You can buy a copy of The Windy Hill by Cornelia Meigs at Barnes and Noble and BooksAMillion or you can read the story for free through Amazon or Project Gutenberg.
The Windy Hill is a children's novel by Cornelia Meigs, first published in 1921 and a Newbery Honor recipient in 1922.
A brother and sister learn about their own family's history in New England through a series of tales told by the Beeman.
The Windy Hill by Cornelia Meigs
My rating: 3 of 5 stars
I re-read this book as part of my goal to read all the Newbery Medal and Honor books. As a child, I remember this book being a breath of fresh air after reading Hendrik Willem van Loon's The Story of Mankind. That didn't change as an adult.
This story chronicles the dynamics of an extended family, with one character, known as The Beeman until readers figure out who he is, doling out family stories to the main character, Oliver Peyton, and his sister, Janet. The Beeman's information becomes important as the story progresses and readers start to connect the dots. This book is built around the notion that children can figure out details on their own. For instance, this book starts without telling us when or where we are in time. I assume 1920s because of publication date; as for location, several clues like "by the sea" and "great Atlantic rollers , tumbling in upon the beach" point readers to the general area. The Beeman's first story is about Native Americans and gives us a better idea of location with the name of a medicine man: Secotan, a former tribe of North Carolina.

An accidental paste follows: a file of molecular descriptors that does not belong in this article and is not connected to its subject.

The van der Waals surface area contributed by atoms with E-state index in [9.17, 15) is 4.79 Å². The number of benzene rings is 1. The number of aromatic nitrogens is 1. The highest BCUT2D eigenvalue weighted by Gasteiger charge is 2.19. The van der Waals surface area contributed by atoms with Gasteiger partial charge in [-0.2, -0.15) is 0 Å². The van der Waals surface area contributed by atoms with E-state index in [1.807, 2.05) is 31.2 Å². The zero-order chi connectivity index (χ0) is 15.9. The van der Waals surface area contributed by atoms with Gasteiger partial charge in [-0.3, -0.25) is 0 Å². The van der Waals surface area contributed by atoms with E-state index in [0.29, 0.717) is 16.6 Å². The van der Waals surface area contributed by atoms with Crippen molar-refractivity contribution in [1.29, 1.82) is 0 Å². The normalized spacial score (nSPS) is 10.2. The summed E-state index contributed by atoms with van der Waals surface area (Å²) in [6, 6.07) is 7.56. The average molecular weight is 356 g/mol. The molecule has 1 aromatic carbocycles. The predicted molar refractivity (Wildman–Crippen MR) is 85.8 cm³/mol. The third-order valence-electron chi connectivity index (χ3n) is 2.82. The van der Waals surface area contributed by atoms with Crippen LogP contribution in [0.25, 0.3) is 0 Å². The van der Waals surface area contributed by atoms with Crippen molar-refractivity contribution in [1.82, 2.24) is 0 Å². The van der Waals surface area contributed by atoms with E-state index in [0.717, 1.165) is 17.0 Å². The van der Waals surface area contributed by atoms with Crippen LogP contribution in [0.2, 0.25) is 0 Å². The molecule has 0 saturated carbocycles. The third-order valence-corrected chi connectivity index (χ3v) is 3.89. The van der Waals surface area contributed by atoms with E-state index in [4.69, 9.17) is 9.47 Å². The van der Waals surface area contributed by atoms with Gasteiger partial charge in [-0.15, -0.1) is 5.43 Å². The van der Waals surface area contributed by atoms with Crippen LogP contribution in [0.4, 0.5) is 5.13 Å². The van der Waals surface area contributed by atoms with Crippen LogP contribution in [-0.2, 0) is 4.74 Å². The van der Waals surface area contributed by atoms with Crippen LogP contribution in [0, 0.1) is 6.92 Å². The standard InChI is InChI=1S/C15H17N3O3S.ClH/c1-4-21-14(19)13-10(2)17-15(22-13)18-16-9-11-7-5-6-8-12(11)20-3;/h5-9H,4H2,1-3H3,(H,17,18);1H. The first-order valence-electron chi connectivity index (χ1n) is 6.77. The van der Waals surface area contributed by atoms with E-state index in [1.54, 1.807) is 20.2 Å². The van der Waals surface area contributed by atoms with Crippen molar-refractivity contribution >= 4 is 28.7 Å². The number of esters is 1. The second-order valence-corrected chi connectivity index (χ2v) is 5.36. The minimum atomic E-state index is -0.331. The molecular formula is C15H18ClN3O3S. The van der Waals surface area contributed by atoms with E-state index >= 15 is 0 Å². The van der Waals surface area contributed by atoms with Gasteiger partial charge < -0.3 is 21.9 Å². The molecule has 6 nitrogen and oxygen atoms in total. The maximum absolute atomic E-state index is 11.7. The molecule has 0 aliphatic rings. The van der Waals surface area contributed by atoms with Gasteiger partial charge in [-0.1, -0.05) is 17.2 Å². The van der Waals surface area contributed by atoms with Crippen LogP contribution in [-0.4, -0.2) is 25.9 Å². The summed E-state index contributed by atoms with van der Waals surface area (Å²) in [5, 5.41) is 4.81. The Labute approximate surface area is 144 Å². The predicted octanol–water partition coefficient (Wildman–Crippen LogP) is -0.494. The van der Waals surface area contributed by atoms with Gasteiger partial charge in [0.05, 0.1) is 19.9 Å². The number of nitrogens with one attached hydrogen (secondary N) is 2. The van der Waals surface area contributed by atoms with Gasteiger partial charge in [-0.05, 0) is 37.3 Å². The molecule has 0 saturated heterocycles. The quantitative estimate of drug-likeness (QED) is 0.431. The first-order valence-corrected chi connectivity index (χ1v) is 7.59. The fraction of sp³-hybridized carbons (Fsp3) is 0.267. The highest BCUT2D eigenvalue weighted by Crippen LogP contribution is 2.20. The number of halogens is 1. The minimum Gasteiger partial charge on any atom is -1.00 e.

And that sets the theme - readers are encouraged to use their heads to figure out the mystery before the end of the book reveals all.
The writing reminds me of Mary Stewart (The Moonspinners, The Arthurian Saga), with passive prose and lovely descriptions of nature/gardens weaving around a mystery.
This book isn't PC by today's standards but, for parents who plan ahead, this book offers an opportunity to begin discussion about changing stereotypes and the history of both racism and misogyny with their kids (example, the use of the highly-offensive word squaw to describe Native American women). This book documents the history of changing attitudes within American society, opening a door to talk about these issues and how the past affects today - which is another theme of this book: the past builds the present which builds the future. I advise parents to read this book with their kids for just that reason - they are our future and they can't change it for the better if they don't understand the past.